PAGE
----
2.23- Gary Sanchez: I just missed out on Anthony Rizzo and Freddie Freeman, but settled for Sanchez over Jose Ramirez. In a two-catcher league the replacement level catchers can be a negative to your overall team and Sanchez is just head and shoulder above the majority of the players at the position. I have him as a top 20 player in a two-catcher league.
3.30- Dee Gordon: With taking two power bats in my first three picks, I didn’t want to be left behind on speed. He may not be as valuable in an OBP league, but speed kills and Gordon has stolen at least 58 bases in three of his last four seasons, the outlier being the season he was suspended for 80 games.
4.49- Kenley Jansen: I knew I would take a pitcher here, but with Lawr Michaels snagging both of my top targets in Luis Severino and Robbie Ray and knowing that two of the players in between my fourth and fifth round picks had taken a starter in the second round, I gambleed that one of Carlos Martinez, Zack Greinke, and Aaron Nola would make it back to me. In Jansen I get the best and safest closer in the game and can afford to wait a bit on the rest of my closers.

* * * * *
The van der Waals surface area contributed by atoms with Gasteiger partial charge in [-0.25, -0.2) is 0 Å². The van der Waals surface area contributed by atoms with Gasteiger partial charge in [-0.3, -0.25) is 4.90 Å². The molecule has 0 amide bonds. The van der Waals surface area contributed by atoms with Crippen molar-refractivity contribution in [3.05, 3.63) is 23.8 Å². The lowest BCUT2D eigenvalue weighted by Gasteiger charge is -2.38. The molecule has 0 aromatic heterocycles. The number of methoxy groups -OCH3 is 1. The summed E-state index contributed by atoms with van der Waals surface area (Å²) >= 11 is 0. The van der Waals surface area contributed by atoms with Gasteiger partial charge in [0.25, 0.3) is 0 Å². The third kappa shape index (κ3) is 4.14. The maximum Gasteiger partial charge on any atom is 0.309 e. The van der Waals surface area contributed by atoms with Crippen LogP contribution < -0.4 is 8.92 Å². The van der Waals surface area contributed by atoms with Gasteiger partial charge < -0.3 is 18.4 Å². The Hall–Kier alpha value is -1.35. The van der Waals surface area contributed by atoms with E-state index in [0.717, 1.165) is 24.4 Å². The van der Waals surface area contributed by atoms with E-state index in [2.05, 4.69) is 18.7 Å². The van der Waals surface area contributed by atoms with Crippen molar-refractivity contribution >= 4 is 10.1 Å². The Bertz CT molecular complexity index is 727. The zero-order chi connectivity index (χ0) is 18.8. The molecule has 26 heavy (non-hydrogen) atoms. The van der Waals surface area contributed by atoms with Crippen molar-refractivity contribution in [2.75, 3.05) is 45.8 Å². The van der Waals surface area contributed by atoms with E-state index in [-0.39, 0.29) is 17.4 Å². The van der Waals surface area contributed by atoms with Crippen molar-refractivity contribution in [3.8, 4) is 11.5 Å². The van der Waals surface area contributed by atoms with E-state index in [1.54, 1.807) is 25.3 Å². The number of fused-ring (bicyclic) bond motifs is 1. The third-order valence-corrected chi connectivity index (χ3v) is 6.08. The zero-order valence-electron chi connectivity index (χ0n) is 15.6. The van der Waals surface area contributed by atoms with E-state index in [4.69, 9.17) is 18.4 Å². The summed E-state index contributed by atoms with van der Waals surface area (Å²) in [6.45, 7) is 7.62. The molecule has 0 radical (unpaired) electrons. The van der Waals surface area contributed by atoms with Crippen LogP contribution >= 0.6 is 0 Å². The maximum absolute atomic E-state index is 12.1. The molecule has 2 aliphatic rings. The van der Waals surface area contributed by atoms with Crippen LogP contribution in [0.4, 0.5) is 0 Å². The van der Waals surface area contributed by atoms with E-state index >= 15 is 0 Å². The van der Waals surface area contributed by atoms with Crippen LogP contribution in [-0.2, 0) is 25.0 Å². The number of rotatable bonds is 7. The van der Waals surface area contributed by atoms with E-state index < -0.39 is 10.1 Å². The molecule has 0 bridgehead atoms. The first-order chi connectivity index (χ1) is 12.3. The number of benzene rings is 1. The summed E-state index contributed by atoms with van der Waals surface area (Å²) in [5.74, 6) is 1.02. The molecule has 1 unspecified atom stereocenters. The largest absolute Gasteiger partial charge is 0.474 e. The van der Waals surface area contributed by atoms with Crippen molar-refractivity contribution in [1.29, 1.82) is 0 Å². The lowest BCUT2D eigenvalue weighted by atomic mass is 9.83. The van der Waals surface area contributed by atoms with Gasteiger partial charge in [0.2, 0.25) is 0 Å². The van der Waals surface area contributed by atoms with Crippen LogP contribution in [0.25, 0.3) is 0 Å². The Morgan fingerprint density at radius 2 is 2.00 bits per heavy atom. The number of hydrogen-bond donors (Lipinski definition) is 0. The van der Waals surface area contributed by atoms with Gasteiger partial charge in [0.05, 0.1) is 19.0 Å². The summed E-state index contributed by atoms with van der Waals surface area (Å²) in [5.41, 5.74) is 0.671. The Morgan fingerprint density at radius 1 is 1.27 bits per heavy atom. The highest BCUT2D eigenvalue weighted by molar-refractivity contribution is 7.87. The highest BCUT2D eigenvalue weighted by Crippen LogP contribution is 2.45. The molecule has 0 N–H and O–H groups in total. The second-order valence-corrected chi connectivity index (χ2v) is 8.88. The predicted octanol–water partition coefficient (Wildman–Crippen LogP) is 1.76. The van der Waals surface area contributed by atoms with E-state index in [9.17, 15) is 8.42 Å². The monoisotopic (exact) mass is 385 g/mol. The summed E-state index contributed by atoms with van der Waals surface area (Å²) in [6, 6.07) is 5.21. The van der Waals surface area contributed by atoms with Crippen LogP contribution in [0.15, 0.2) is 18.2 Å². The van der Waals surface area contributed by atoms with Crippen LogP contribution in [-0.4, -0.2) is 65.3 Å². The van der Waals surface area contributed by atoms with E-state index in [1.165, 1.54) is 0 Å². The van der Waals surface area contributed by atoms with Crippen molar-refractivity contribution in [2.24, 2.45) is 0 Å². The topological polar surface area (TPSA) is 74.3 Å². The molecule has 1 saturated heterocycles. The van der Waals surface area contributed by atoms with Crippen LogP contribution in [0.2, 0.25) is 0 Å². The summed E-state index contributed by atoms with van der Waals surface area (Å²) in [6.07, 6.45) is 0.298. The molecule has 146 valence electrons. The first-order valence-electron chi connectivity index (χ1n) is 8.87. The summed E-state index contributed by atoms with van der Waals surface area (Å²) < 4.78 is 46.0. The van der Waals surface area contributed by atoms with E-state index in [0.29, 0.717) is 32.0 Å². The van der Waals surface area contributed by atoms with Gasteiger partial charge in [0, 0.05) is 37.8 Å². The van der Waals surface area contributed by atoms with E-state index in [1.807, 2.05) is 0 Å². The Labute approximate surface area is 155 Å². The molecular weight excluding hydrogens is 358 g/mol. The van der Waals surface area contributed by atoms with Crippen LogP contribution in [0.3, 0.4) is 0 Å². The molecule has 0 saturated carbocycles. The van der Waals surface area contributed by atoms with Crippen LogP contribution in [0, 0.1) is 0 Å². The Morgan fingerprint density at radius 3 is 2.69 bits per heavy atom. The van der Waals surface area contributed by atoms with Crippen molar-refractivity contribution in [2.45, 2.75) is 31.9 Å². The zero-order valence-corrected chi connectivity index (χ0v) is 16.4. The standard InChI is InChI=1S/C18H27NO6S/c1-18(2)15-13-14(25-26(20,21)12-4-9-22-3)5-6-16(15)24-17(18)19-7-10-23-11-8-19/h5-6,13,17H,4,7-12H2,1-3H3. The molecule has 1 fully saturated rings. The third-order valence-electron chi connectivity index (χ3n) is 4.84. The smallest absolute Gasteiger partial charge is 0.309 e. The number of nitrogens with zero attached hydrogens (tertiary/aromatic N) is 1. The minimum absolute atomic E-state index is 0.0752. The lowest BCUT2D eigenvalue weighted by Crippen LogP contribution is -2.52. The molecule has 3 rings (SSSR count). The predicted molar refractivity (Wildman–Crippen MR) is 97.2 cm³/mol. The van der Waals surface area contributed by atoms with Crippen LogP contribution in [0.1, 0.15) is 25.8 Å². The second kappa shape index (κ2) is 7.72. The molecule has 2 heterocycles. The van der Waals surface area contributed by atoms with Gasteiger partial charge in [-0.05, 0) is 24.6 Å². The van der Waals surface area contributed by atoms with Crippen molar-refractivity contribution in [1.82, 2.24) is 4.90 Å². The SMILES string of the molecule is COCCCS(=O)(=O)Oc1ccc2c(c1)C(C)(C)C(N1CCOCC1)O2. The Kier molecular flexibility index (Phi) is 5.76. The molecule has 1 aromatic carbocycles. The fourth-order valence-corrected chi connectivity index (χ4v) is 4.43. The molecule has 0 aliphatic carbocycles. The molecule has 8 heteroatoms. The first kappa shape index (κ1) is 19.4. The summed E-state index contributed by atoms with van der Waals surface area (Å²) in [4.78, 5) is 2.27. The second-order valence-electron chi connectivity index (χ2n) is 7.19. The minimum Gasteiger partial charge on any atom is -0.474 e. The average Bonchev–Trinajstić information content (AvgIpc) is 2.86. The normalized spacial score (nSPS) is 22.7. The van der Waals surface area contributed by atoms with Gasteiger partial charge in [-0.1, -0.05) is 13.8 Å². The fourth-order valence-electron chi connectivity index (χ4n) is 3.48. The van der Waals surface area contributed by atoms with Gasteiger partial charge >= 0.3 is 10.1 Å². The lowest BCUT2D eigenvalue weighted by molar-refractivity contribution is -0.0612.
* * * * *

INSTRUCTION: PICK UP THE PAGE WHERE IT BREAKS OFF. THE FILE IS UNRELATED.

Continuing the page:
5.56- Carlos Martinez: My gambled paid off. Joe Green took both Greinke and Nola, but C-Mart dropped to me. Martinez is one of those safe and unsexy picks that no one ohhhhs over in the draft, but he is a fine start to the rotation. In a time in which pitchers drop like flies, I’ll take the guy that starts 30+ every year with strikeouts and nice ratios.
6.75- Billy Hamilton: People were shocked by this pick and I get why. I didn’t need Hamilton considering I already had Dee Gordon, but the value was too great to pass up and I can easily trade one in season to makeup for any other deficiencies or injuries that pop up.